Deep Vein Thrombosis (DVT)

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What is Deep Vein Thrombosis DVT?
  • Deep vein thrombosis (DVT), also called venous thrombosis, is the formation of a blood clot in one or more of the deep veins in the body.
  • The clot may partially or completely block blood flow through the vein, potentially causing serious health effects.
  • While DVTs may occur in the arms, brain, intestines, liver or kidney, most DVTs occur in the lower legs, thighs or pelvic area.
  • Deep vein thrombosis can develop from anything that slows or occludes blood flow through the deep veins.
  • It can also occur after surgery or an accident, or when you’re confined to a bed or have limited movement fora long time.
  • Conditions that can increase your risk of a DVT include being overweight, inherited conditions that increase the risk of blood clots, pregnancy and the first six weeks after giving birth.
  • Cancer and some of its treatments also increase the risk of DVT.
  • Untreated DVT can be life-threatening as blood clots can break free and travel through the bloodstream.
  • They can then become lodged in the blood vessels of the lung, blocking blood flow and resulting in a pulmonary embolism.
What causes Deep Vein Thrombosis?

The three main causes of DVT are:

  1. Injury to the vein wall, such a trauma or car accident
  2. A change in the blood flow often caused by varicose veins that can change blood flow from “smooth” to “turbulent”. The flow may also become sluggish when people spend a long timebedridden.
  3. When the blood becomes sticky which can be caused by cancer or dehydration
    Flying is not a cause per se, but a combination of 2 and 3 above, – eg sedentary position and dehydration which makes the blood stickier.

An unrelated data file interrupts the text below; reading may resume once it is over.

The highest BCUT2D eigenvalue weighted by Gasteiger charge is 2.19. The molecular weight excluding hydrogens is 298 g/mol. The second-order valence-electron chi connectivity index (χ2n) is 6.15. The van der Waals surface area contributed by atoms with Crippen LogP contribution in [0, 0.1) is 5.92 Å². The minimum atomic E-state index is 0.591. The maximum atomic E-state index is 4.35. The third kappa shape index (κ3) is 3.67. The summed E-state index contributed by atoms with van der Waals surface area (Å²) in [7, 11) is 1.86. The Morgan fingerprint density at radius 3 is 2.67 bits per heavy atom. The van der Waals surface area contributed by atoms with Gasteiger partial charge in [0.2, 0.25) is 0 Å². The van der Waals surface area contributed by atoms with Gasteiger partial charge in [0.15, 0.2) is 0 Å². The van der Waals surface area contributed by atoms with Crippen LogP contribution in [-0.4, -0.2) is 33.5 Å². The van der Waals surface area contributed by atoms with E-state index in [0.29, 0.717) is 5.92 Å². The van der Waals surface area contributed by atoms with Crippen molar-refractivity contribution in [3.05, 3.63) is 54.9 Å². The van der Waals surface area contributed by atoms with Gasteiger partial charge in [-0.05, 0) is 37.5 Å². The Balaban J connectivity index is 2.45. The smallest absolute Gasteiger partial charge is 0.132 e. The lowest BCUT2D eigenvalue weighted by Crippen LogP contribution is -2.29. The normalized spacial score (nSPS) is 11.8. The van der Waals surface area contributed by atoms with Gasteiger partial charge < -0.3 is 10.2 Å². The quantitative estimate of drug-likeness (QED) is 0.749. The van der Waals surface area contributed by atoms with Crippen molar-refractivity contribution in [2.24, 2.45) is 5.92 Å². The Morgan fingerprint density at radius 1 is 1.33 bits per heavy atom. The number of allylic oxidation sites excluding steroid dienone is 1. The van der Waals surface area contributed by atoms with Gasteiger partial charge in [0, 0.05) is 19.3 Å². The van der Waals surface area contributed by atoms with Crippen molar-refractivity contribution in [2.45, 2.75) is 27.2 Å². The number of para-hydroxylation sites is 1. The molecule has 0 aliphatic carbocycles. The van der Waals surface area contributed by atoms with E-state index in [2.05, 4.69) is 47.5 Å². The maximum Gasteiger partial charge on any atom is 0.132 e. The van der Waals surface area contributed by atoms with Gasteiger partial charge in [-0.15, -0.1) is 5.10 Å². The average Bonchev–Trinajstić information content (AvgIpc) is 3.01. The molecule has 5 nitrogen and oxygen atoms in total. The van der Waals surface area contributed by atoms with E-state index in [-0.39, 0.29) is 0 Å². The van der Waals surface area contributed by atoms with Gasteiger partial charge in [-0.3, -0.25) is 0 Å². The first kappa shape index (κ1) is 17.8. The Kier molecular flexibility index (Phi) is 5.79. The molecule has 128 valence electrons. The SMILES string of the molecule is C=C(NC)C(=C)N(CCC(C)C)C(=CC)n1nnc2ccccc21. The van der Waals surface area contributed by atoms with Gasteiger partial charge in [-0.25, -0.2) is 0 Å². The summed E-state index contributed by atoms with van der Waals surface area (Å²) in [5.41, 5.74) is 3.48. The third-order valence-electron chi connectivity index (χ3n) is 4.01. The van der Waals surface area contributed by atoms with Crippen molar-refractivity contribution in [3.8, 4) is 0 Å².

What are the symptoms of Deep Vein Thrombosis?

Signs and symptoms may include:

  • Swelling of the lower leg or arm (sometimes this happens suddenly)
  • Pain and tenderness in the affected leg that can often be felt in the calf area
  • Red or discolored skin
  • A feeling of warmth in the swollen area
  • Pain on extending the foot
  • The veins near the skin’s surface may be larger than normal
  • A Deep Vein Thrombosis usually forms in one leg or one arm. There is rarely swelling in both legs or arms.
  • About 1 in 3 DVTs are symptomless and it’s important to remember that whilst most people with DVT survive, more than 6% die from Pulmonary Embolism complications (a clot that travels to the lungs – so it is important to be aware of PE symptoms).
What are the symptoms of pulmonary embolism (pulmonary embolus)?

A pulmonary embolus is clot that has travelled to the lung, often from the leg or sometimes the pelvic or another part of the body.

  • Rapid heartbeat
  • Sudden shortness of breath or fast breathing
  • Sharp chest pain and discomfort that often comes with coughing or taking a deep breath
  • Feeling dizzy, light-headed or fainting
  • Coughing up blood
  • Sweating more than normal

It is important if you have these symptoms you seek prompt medical attention and do not self diagnose.

What are the treatments for Deep Vein Thrombosis?
  • The main goal of treatment is to prevent the clot from extending, breaking off and travelling to your lungs.
  • Treatment also aims to reduce the risk of another blood clot and prevent long-term complications from the clot (chronic venous insufficiency).
  • Treatments for DVT may include medications such as anticoagulants (“blood thinners”). Anticoagulants do not destroy clots however, they do stop clots from getting bigger and therefore help prevent blood clots from moving.
What is the prognosis for Deep Vein Thrombosis?
  •  In about a third of cases the clots completely resolve over time, and the more timely the treatment, the more likely that will happen.
  • Another third of cases develop a hole through the middle of the clot (recanalisation) and these patients need permanent compression stockings.
  • In the remaining third of patients, the clot incorporates into the vein wall, shrivels up and are mostly stable after a few weeks.
  • All DVT patients should be re-scanned when anticoagulants are stopped.
  • These scans should check for valve function, in order to decide long-term whether the patient needs ongoing compression stockings.
  • Compression socks should be used short-term in all DVT patients to reduce swelling in the legs.
  • If the valves are damaged as a result of the clot then long-term compression stockings need to be used.
  • In addition, exercising your lower leg muscles if you are sitting still for long periods of time or standing up and walking for a few minutes every hour while awake, as well as, avoiding activities that may cause serious injuries, may all help improve circulation and decrease swelling.